I can also understand why Michael Hooper was shown yellow considering he gave away a couple of cynical penalties close to the try line in quick succession, but I would have also understood him getting a final warning rather than a card. However I am totally in agreement with Beale’s yellow as it did not realistically look like he had a chance of catching the ball and his professional foul stopped an England break down the wing.
Looking to the tries that were allowed and disallowed, whether Elliot Daly’s try should have stood will come down to which side you support. I initially thought the ball touched the line, but there was no camera angle that clearly proved one way or another. I am 100% behind the referee disallowing Hooper’s try as he was clearly in front of Tevita Kuridrani when he initially kicked the ball and continues to move forward before being played on by Marika Koroibete, so I feel that the offside penalty was right despite Hooper being onside by the time Koroibete kicked the ball on. The decision as to whether Koroibete’s try should have stood comes down to whether you feel Stephen Moore was interfering with play. He was clearly in front of the ball and in my opinion he impeded Chris Robshaw – who appeared to try tackling both players at the same time – so I feel the decision to disallow the try was correct… but then I am an England fan so I may be a bit biased.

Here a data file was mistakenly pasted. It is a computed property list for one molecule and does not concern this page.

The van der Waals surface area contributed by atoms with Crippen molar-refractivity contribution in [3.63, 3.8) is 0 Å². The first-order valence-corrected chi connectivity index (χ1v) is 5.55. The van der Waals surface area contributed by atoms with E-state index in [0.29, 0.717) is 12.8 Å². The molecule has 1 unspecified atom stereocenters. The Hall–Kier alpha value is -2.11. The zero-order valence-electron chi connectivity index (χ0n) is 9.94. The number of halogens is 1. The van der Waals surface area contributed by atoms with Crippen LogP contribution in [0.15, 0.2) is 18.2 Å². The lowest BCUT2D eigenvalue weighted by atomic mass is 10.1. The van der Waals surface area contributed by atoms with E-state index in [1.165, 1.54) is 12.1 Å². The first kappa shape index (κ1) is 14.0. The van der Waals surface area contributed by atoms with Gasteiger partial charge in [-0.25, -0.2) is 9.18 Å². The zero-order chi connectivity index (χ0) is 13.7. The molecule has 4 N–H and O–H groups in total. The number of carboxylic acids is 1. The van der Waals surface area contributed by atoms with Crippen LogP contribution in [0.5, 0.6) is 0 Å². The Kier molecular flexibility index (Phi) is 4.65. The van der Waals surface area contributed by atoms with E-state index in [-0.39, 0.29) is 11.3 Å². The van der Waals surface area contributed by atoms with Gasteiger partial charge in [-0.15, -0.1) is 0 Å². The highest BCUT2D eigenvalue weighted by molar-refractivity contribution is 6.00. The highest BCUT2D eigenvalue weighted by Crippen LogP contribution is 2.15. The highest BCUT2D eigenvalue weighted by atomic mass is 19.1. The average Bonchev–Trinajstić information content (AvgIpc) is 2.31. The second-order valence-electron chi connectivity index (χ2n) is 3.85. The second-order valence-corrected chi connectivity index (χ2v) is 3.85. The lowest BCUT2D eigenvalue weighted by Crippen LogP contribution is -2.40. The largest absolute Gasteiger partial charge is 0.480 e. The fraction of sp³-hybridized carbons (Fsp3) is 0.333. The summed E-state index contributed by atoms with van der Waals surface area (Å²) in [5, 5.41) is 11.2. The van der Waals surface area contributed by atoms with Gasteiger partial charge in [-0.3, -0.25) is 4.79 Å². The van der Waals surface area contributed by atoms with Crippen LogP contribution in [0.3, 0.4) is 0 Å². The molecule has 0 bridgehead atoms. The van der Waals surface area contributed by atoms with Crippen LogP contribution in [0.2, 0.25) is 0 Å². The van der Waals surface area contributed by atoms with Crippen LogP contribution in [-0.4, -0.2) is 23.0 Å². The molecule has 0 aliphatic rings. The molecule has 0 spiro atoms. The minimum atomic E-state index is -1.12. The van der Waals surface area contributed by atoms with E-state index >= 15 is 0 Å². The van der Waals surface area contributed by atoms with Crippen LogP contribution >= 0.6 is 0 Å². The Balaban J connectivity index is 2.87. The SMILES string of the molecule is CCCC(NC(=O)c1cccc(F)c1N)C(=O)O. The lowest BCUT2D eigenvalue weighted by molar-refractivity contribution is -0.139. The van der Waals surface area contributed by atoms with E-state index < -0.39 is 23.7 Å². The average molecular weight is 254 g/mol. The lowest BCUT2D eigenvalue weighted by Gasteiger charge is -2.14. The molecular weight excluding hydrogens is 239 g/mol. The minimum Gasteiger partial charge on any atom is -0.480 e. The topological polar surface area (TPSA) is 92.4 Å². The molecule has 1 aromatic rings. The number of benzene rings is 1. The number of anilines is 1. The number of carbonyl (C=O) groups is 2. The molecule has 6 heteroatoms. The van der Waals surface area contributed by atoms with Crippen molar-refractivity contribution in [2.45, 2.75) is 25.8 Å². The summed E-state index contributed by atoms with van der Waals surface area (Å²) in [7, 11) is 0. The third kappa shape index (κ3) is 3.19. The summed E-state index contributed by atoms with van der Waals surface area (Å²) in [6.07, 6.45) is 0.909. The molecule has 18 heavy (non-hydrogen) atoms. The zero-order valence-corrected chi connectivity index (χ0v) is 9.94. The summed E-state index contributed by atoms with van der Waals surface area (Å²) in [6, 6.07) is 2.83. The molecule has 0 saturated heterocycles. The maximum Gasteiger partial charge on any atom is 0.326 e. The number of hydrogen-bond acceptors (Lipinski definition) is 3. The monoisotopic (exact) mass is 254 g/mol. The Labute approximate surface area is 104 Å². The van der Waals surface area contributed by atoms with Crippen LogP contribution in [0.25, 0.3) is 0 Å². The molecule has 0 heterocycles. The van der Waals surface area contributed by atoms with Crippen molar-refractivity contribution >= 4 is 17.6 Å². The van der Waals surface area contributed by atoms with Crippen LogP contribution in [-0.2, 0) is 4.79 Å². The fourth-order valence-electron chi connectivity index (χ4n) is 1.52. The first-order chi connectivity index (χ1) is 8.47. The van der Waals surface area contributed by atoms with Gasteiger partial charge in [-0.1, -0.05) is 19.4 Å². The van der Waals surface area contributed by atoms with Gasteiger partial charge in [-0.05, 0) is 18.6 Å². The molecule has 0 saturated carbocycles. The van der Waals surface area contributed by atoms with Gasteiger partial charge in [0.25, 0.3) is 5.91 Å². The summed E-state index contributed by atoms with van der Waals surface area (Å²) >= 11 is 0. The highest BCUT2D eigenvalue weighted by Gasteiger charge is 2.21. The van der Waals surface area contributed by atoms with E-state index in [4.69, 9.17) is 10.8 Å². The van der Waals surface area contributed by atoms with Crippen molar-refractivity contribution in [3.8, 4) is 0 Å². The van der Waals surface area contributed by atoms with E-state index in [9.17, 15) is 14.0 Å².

Regardless of the decisions, Cheika is meant to be a role model in a sport that prides itself on its respect of officials and I feel that his actions on Saturday reflect badly on him. I have read today that World Rugby have referred the case to the disciplinary authorities, it will be very interesting to see what punishment (if any) he gets for his outbursts.
The gaps are closing
The best news from the second week of the Autumn Internationals is that the gap between Tier 1 and Tier 2 nations is closing. Wales and Ireland may have both fielded less experienced teams, but they still had plenty of talent and experience, yet still only beat Georgia and Fiji by 7 and 3 points respectively. The Georgian scrum looks like it will be a match for most national teams and if their backs continue to improve the calls for them to join the 6 Nations will just continue to grow. Romania also beat Samoa and Scotland will consider their loss to New Zealand the one that got away, despite being down to their third choice at some positions and spending most of the second half with a hooker playing flanker.
As the gap closes between the tiers, this will just improve the quality of international competition – both the Summer & Autumn Tests and the World Cup – which will then just continue to improve the popularity of the sport in Tier 2 and Tier 3 countries. I for one can’t wait for the day we have to re-think the Tiers or scrap them altogether!